Henry rose quickly through the Scottish legal system and became a Member of Parliament in 1774. The two men were arch enemies. Henry was more than a match for the older man when it came to politics.After holding subordinate offices under William Petty, 2nd Earl of Shelburne and William Pitt the Younger, he entered the cabinet in 1791 as Secretary of State for the Home Department where he successfully held back the abolition of slavery arguing the country made too much money out of it to give it up in a time of war.
Always viewed as an outsider, and as a man more interested in himself than King and country, Sir Lawrence’s influence waned. He never received the peerage he felt he deserved for his support to the King neither did he manage to maintain his family’s political position. He died on 21 September 1781, leaving an estate worth £16,000 p.a. and a fortune of £900,000 in personal and landed property. His son Thomas was elevated to the peerage as Baron Dundas of Aske in August 1794, and was also Lord Lieutenant and Vice Admiral of Orkney and Shetland. In 1892, the family gained the title Marquis of Zetland.
Henry Dundas went onto to be Prime Minister Pitt’s fixer and War Secretary at the outbreak of the Napoleonic Wars. In 1802 he was elevated to the Peerage as Viscount Melville and Baron Dunira and in 1804 he became First Lord of the Admiralty. He introduced a number of improvements there but questions were asked about his financial management of the department which resulted an impeachment trial for the misappropriation of public funds.
Henry Dundas was an accomplished politician and scourge of the Radicals, his deft and almost total control of Scottish politics through the 1790 when no monarch visited the country, led to him being pejoratively nicknamed King Harry the Ninth, the “Grand Manager of Scotland” a play on the masonic office of Grand Master of Scotland, or the “Great Tyrant” and “The Uncrowned King of Scotland.” Indeed by 1790 Dundas was in Pitt’s own word the ‘indispensable’ coadjutor of his ministry and the prime minister’s friend par excellence. His hold over Pitt seemed to many observers unaccountable: but, “Dundas brought to market qualities rarely combined in the same individual. Conviviality at table: manners frank and open and inspiring confidence: eloquence bold, flowing, energetic and always at command: principles accommodating, suited to every variation in government, and unencumbered with modesty or fastidious delicacy.”(1)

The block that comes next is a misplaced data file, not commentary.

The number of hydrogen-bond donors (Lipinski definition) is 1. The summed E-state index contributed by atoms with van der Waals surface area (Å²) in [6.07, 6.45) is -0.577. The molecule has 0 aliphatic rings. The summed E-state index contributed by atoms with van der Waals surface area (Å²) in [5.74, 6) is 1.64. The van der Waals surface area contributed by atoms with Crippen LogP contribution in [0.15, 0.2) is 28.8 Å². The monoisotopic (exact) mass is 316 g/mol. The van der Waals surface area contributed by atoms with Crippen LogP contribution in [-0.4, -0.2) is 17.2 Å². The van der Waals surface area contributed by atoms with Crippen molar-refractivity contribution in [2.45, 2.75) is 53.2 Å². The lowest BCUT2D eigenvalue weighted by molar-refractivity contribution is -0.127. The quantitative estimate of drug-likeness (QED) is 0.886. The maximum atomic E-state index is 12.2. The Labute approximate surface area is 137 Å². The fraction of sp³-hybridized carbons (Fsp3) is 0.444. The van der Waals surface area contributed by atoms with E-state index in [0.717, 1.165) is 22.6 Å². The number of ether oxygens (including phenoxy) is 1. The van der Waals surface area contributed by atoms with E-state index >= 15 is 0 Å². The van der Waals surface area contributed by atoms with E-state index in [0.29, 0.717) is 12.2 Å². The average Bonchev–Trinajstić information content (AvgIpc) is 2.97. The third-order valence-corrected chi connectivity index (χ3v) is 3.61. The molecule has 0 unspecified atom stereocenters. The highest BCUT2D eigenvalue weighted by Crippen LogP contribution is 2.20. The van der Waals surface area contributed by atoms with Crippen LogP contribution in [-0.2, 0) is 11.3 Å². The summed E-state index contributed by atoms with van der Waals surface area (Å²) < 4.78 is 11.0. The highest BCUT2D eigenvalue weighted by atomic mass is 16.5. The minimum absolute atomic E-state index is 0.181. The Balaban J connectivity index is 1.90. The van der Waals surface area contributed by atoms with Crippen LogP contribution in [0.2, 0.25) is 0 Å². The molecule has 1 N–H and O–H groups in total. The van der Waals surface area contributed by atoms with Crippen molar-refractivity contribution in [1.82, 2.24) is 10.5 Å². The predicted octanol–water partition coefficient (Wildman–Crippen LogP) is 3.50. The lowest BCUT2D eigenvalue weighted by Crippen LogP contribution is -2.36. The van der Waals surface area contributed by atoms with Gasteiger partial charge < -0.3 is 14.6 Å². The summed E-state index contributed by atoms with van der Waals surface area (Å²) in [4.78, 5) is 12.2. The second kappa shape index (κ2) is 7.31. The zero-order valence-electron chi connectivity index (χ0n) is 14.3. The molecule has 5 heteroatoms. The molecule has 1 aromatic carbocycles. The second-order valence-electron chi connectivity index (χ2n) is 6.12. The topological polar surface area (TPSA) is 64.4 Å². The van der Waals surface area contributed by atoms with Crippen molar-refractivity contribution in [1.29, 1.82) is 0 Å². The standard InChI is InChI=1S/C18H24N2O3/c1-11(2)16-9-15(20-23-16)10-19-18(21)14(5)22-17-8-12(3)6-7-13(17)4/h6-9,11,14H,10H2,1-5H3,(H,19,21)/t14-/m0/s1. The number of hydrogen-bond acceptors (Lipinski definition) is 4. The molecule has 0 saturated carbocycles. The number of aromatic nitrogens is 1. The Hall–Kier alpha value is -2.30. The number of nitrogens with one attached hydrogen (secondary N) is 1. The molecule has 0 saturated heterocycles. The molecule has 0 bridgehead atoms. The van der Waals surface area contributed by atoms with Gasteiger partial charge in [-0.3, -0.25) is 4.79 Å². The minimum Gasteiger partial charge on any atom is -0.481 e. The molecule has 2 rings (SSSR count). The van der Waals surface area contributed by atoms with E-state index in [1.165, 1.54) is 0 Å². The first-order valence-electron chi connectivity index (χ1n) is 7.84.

But Henry over stepped the mark and was accused of withdrawing money from the Bank of England and placing it in his own account at Coutts for speculation, primarily in the East India Company. Although Dundas lost his job as Minister Treasurer of the Navy in 1783 he was made a member of the Board of Control for India in 1784 and became its President from 1793-1802. During this period he held a number of other political appointments most notably from 1791-1794 as Home Secretary, during which he defended the East India Company from his position as Secretary of War in 1794. When it came to his trial his prosecutors found he had conveniently destroyed all his records so the case was largely based on the testimony of his accusers. Lacking any material evidence Dundas could only be formally censured by the House of Commons Henry and was acquitted 1806, but he never held public office again.
Henry is commemorated by one of the most prominent memorials in Edinburgh, the 150-foot high, Melville Monument at St Andrew Square, which stands looking down on the house of his rival Lawrence. The house is now the headquarters of The Royal Bank of Scotland.
In 2008, the UK Treasury had to inject £37 billion ($64 billion, €47 billion, equivalent to £617 per citizen of the UK) of new capital into Royal Bank of Scotland Group plc, Lloyds TSB and HBOS plc, to avert financial sector collapse.
(1)W. L. Clements Lib. Pitt letters, Pitt to Dundas, 22 July ; Wraxall Mems. ed. Wheatley, i. 266.